Begging the Question? The Kosovo Opinion and the Reformulation of Advisory Requests

Netherlands International Law Review, Vol. 58, No. 3, 2011

12 Pages Posted: 1 Oct 2010 Last revised: 26 Sep 2011

See all articles by Jörg Kammerhofer

Jörg Kammerhofer

University of Freiburg - Faculty of Law

Date Written: September 21, 2011

Abstract

The International Court of Justice’s 22 July 2010 advisory opinion on the legality of Kosovo’s declaration of independence contains an interesting statement which may have gotten snowed under, namely may the Court reformulate – put more bluntly: change – the question that is put to it? The Court held that what it was entitled to do what it had earlier done. Yet this hides, rather than discusses the question of whether the Court is legally entitled to change the question. In the following, we will try to give a brief review of the case law of the Court and its predecessor, the Permanent Court of International Justice (Section 2), fit in the Court’s and the individual judges’ arguments in Kosovo to the line of precedents (Section 3) and then proceed to discuss the legal, doctrinal and theoretical framework on the issue to come to the conclusion that the Court is not so entitled (Section 4).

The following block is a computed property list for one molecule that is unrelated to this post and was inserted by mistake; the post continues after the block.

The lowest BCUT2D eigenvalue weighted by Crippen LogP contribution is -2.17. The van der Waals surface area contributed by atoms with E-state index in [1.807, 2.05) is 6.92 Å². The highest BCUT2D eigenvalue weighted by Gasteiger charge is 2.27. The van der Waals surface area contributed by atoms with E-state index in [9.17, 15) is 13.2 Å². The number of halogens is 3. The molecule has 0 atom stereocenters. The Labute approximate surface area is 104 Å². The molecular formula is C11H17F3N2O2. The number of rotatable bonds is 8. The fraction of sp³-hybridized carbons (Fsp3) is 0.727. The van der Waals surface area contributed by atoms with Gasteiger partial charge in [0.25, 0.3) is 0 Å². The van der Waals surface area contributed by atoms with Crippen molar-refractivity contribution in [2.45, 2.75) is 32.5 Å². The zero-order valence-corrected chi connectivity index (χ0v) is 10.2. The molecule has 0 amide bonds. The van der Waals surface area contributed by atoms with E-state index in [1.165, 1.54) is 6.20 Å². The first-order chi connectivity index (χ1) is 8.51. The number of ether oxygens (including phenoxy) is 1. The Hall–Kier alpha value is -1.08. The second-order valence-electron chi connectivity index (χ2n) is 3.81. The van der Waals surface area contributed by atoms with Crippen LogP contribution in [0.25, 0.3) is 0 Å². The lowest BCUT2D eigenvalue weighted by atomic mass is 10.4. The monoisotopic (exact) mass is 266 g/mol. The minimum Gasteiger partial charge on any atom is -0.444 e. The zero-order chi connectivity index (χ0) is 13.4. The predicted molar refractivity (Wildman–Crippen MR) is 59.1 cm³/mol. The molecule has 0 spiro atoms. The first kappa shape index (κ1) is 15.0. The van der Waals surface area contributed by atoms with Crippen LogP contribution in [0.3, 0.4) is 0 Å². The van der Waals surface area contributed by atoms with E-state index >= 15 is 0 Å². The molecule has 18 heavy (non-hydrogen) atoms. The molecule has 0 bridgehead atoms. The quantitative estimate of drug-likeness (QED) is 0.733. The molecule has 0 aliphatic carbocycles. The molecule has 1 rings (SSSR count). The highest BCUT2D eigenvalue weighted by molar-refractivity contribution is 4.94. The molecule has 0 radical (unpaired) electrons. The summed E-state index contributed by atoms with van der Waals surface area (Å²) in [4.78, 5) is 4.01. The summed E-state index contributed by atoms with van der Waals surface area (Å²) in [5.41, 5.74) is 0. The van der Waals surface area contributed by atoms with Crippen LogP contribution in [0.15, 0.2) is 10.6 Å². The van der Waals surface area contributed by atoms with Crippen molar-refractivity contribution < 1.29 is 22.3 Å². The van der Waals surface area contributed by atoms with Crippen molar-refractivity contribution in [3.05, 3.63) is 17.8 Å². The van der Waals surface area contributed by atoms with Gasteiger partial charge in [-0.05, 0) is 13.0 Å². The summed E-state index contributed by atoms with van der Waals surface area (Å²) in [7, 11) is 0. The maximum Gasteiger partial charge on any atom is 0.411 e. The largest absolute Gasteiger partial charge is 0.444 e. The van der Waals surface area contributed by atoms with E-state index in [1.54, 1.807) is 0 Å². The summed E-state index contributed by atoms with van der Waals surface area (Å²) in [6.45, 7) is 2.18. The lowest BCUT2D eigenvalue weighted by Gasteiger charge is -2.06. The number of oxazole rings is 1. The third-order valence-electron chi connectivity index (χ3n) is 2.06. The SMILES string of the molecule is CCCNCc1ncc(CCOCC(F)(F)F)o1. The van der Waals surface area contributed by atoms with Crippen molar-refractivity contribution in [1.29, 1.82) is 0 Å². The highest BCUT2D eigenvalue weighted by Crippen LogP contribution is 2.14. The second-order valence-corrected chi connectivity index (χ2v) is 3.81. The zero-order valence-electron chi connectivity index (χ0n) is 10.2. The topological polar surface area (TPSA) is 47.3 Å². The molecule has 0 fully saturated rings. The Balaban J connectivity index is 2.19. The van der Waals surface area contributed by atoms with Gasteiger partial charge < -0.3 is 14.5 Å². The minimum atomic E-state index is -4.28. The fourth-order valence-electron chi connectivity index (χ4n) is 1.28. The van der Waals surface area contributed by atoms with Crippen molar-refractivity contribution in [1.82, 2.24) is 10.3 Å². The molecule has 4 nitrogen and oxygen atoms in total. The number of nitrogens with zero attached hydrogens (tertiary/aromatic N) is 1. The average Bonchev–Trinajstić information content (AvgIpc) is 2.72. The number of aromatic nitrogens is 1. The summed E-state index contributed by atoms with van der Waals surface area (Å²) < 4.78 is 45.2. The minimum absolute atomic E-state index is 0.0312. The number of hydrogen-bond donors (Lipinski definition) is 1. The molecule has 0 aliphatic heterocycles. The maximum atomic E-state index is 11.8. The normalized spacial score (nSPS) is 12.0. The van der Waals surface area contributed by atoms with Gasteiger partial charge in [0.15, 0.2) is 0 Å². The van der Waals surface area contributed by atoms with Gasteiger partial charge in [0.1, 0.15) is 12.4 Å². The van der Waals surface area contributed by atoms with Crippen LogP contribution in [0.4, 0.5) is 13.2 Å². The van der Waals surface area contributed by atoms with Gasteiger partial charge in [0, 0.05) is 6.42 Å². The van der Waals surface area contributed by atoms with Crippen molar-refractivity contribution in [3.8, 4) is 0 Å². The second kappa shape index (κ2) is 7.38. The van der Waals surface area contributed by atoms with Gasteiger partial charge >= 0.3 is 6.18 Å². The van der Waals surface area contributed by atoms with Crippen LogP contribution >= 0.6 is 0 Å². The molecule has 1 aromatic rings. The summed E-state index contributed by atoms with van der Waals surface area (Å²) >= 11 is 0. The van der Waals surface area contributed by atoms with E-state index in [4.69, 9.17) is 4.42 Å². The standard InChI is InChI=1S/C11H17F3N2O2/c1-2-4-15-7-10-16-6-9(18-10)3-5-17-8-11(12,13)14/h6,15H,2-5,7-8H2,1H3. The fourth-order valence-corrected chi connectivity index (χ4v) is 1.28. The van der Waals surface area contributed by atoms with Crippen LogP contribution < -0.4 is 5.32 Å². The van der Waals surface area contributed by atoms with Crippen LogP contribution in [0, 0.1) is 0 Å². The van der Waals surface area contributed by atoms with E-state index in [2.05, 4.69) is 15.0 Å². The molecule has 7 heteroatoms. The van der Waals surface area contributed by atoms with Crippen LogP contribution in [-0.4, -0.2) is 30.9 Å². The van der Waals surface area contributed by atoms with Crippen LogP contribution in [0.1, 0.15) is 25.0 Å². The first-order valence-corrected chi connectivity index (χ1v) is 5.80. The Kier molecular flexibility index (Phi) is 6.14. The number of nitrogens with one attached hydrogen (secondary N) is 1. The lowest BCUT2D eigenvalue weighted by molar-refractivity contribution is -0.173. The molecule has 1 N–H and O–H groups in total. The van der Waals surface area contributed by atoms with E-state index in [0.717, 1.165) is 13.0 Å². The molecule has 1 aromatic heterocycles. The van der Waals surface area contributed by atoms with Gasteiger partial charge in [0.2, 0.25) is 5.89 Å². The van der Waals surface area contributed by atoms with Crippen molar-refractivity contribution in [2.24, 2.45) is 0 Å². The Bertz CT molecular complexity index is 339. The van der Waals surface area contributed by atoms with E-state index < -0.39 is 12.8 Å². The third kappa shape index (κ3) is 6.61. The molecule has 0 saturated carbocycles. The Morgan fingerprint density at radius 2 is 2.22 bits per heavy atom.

Keywords: International Court of Justice, Advisory Opinions, Statute, Rules of Court, advisory request, deontics, prohibition, permission, legally neutral behaviour

Suggested Citation

Kammerhofer, Jörg, Begging the Question? The Kosovo Opinion and the Reformulation of Advisory Requests (September 21, 2011). Netherlands International Law Review, Vol. 58, No. 3, 2011. Available at SSRN: https://ssrn.com/abstract=1684539

Jörg Kammerhofer (Contact Author)

University of Freiburg - Faculty of Law ( email )

D-79098 Freiburg
Germany

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